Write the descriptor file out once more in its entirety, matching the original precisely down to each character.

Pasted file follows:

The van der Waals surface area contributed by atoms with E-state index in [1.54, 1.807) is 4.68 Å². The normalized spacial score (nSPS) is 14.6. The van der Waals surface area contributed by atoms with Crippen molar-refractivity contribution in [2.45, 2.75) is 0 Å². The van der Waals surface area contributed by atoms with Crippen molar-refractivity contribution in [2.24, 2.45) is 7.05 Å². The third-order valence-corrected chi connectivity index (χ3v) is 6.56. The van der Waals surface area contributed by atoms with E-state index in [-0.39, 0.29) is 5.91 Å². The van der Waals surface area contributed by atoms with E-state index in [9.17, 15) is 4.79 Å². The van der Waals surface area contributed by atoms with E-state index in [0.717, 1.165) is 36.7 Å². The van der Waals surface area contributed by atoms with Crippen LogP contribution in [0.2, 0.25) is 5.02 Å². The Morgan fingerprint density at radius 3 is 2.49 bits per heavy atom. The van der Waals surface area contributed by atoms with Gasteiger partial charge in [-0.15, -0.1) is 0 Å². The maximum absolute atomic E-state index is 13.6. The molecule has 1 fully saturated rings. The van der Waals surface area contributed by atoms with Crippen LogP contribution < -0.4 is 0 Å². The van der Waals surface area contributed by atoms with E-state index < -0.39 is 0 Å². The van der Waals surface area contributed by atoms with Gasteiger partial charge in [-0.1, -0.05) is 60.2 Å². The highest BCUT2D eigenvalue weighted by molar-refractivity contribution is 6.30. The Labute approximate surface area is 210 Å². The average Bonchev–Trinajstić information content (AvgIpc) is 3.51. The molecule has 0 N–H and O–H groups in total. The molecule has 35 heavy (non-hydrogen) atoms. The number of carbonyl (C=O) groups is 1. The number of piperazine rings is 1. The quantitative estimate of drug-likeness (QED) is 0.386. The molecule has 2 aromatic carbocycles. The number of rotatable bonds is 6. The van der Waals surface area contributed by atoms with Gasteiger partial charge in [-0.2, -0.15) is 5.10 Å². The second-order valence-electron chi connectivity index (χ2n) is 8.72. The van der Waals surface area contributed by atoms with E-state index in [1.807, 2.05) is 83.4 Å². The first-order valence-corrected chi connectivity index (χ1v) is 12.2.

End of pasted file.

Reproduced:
The van der Waals surface area contributed by atoms with E-state index in [1.54, 1.807) is 4.68 Å². The normalized spacial score (nSPS) is 14.6. The van der Waals surface area contributed by atoms with Crippen molar-refractivity contribution in [2.45, 2.75) is 0 Å². The van der Waals surface area contributed by atoms with Crippen molar-refractivity contribution in [2.24, 2.45) is 7.05 Å². The third-order valence-corrected chi connectivity index (χ3v) is 6.56. The van der Waals surface area contributed by atoms with E-state index in [-0.39, 0.29) is 5.91 Å². The van der Waals surface area contributed by atoms with E-state index in [9.17, 15) is 4.79 Å². The van der Waals surface area contributed by atoms with E-state index in [0.717, 1.165) is 36.7 Å². The van der Waals surface area contributed by atoms with Crippen LogP contribution in [0.2, 0.25) is 5.02 Å². The Morgan fingerprint density at radius 3 is 2.49 bits per heavy atom. The van der Waals surface area contributed by atoms with Gasteiger partial charge in [-0.15, -0.1) is 0 Å². The maximum absolute atomic E-state index is 13.6. The molecule has 1 fully saturated rings. The van der Waals surface area contributed by atoms with Crippen LogP contribution < -0.4 is 0 Å². The van der Waals surface area contributed by atoms with E-state index < -0.39 is 0 Å². The van der Waals surface area contributed by atoms with Gasteiger partial charge in [-0.1, -0.05) is 60.2 Å². The highest BCUT2D eigenvalue weighted by molar-refractivity contribution is 6.30. The Labute approximate surface area is 210 Å². The average Bonchev–Trinajstić information content (AvgIpc) is 3.51. The molecule has 0 N–H and O–H groups in total. The molecule has 35 heavy (non-hydrogen) atoms. The number of carbonyl (C=O) groups is 1. The number of piperazine rings is 1. The quantitative estimate of drug-likeness (QED) is 0.386. The molecule has 2 aromatic carbocycles. The number of rotatable bonds is 6. The van der Waals surface area contributed by atoms with Gasteiger partial charge in [-0.2, -0.15) is 5.10 Å². The second-order valence-electron chi connectivity index (χ2n) is 8.72. The van der Waals surface area contributed by atoms with E-state index in [1.807, 2.05) is 83.4 Å². The first-order valence-corrected chi connectivity index (χ1v) is 12.2.